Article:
Opacity from MAS concerning some foreign stock counters

Written by Ng E-Jay
28 May 2010

The Monetary Authority of Singapore (MAS) has been discreetly compelling stock brokers in Singapore to impose trading restrictions on certain foreign stock counters, particularly Exchange Traded Notes (ETNs). Affected counters can no longer be purchased.

ETNs are senior, unsecured, unsubordinated debt securities issued by an underwriting bank. Their value is tied to a certain benchmark, which could be the price of a commodity or precious metal such as gold, or a stock index such as the United States S&P 500 index. ETNs can be structured so as to allow the investor to either go long or short, and can also employ leverage. All ETNs have a maturity date. On maturity, the underwriting bank promises to pay the investor the amount reflected in the index, less management fees. ETNs can be traded on regular stock exchanges just like shares of listed companies.

Since ETNs are debt securities that are backed only by the credit-worthiness of the underwriting bank, and not by any tangible assets, they are subject to risk of default and can become worthless in the event that the underwriting bank goes under.

Examples of ETNs that have had trading restrictions imposed on them include the PowerShares DB Gold Double Long ETN and PowerShares DB Gold Double Short ETN (which allow the investor to go long or short gold with a leverage factor of 2), as well as the Barclays iPath GSCI Crude Oil Total Return ETN which tracks the price of West Texas Intermediate crude oil futures.

These trading restrictions however have not been publicly announced by MAS, causing inconvenience to some investors who rely on them either for portfolio management or for speculation.

Worse still, the brokerage houses also have been not forthcoming in disclosing the trading restrictions to their clients. For example, the brokerage firm I personally deal with has refused to disclose to me the exact list of all restricted securities even though I can see no reason why it should be kept a secret.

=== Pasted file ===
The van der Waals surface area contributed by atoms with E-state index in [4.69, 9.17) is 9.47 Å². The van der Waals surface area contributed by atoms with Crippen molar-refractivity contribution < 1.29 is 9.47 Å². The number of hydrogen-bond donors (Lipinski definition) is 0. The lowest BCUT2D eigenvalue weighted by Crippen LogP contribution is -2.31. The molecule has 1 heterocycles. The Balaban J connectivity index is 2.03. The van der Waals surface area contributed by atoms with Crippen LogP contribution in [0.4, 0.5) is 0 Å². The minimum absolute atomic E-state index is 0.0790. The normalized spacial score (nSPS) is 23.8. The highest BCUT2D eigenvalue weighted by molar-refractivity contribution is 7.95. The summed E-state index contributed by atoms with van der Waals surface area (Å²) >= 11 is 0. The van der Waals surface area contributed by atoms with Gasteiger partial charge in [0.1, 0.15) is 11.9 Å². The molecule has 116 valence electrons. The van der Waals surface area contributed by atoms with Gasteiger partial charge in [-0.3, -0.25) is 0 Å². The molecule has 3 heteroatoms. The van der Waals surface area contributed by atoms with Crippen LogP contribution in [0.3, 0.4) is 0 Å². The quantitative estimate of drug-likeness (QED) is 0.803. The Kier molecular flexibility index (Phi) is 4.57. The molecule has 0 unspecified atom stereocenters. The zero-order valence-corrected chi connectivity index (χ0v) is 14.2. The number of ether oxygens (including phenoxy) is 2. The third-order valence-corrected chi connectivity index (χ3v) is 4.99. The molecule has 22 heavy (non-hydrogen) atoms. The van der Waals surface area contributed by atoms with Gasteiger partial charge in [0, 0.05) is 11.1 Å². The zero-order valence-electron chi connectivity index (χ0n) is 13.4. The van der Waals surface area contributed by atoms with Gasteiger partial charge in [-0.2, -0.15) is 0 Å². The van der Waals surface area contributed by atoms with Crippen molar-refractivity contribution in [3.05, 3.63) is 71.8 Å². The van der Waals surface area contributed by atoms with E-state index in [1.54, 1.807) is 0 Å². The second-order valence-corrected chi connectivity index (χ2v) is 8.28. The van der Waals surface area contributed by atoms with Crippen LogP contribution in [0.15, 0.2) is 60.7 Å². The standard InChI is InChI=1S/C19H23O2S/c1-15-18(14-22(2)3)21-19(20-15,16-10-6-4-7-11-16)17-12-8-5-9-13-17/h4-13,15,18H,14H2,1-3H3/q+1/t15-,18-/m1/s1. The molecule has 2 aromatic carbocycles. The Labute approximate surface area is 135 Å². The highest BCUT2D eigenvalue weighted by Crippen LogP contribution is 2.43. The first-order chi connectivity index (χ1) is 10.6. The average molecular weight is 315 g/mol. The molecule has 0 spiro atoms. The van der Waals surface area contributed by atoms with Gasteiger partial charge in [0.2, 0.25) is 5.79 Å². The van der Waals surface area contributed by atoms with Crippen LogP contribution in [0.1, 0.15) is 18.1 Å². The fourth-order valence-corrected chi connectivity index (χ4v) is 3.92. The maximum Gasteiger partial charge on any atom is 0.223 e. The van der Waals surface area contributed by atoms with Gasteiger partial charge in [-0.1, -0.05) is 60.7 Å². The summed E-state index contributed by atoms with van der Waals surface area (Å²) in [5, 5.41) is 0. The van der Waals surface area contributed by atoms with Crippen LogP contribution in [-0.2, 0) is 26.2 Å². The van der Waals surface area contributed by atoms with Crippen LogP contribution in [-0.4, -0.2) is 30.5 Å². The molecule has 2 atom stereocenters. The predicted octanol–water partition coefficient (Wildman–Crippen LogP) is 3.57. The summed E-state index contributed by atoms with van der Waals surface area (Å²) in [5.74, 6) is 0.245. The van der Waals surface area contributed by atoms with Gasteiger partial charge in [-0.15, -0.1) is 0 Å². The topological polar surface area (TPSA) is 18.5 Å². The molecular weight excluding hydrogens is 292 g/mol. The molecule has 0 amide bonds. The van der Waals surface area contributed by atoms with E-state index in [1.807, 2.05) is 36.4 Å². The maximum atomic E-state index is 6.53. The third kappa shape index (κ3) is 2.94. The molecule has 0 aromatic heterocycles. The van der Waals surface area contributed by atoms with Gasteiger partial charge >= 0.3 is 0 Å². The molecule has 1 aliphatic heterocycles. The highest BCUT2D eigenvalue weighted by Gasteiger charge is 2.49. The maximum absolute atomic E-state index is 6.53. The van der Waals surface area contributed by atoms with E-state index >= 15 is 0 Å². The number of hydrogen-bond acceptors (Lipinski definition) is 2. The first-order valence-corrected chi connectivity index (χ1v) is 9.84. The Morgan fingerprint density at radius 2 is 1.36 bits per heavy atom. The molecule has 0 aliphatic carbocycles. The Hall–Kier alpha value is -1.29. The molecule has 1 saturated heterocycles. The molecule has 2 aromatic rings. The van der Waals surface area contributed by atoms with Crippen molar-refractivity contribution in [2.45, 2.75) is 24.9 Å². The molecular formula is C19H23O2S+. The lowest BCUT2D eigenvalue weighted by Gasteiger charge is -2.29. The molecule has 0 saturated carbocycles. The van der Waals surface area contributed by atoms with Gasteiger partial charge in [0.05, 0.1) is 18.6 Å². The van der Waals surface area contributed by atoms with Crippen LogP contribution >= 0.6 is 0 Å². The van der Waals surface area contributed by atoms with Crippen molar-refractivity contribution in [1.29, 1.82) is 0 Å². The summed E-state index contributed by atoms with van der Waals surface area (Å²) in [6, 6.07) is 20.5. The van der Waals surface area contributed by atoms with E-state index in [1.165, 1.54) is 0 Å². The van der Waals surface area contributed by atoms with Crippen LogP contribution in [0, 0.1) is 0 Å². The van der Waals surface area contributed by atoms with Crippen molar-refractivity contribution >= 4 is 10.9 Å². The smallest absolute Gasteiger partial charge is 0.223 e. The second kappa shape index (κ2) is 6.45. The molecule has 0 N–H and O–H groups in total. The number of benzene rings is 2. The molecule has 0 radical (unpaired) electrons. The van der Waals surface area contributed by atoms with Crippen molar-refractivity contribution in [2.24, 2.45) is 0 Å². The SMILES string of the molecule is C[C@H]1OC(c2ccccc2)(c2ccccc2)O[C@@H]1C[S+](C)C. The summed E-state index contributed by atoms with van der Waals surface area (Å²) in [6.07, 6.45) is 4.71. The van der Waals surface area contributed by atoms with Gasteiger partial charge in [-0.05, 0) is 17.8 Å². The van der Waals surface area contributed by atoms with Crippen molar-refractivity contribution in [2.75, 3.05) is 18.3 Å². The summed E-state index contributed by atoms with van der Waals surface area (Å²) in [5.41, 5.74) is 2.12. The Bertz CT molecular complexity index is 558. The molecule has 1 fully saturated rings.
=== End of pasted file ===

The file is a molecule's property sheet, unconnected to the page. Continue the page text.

Apparently, these trading restrictions were instituted by MAS a few months ago as part of its efforts to impose more stringent regulation on structured products in the wake of the fallout from the Lehman minibond scandal.

However, the opacity with which MAS has imposed these trading restrictions must be called into question. Why has MAS not been forthcoming in disclosing to the public the existence and rationale of these trading restrictions? Surely members of the public who have been badly burnt by mis-selling of structured products will welcome enhanced regulation to ensure that a similar fate does not happen to other investors.

Investors require free and unfettered access to publicly traded financial instruments in order to effectively manage their portfolios. Such opacity and lack of disclosure sabotages effective portfolio management and leads to investor uncertainty and loss of confidence.

The motives behind the trading restrictions imposed by MAS must also be called into question.

The instruments concerned, namely Exchange Traded Notes, are not usually traded by the mom-and-pop investors who bought into the failed structured products like the Lehman minibonds sold by over-the-counter sales representatives. They are usually traded only by professional investors who understand the nature of these instruments as well as the risks involved.

While I acknowledge there is a urgent need for tighter regulation of structured products, I fail to see the logic of regulating ETNs, and worse still, imposing unconditional trading restrictions on them without considering the financial background or knowledge of the investors.

But possibly the most disturbing fact surrounding the latest slew of measures by MAS is that the trading restrictions are apparently imposed only on brokerage firms, which require financial advisory licenses, but not on the banks, which are exempt from this requirement as they are directly regulated by MAS in a separate legal framework.

In the wake of the financial and credit crisis of 2008, there has been a global outcry for greater financial regulation on the part of central banks and government authorities, as well as greater disclosure on the part of financial institutions.

The latest action by MAS however seems nothing more than misdirected regulation which serves no apparently useful purpose whatsoever.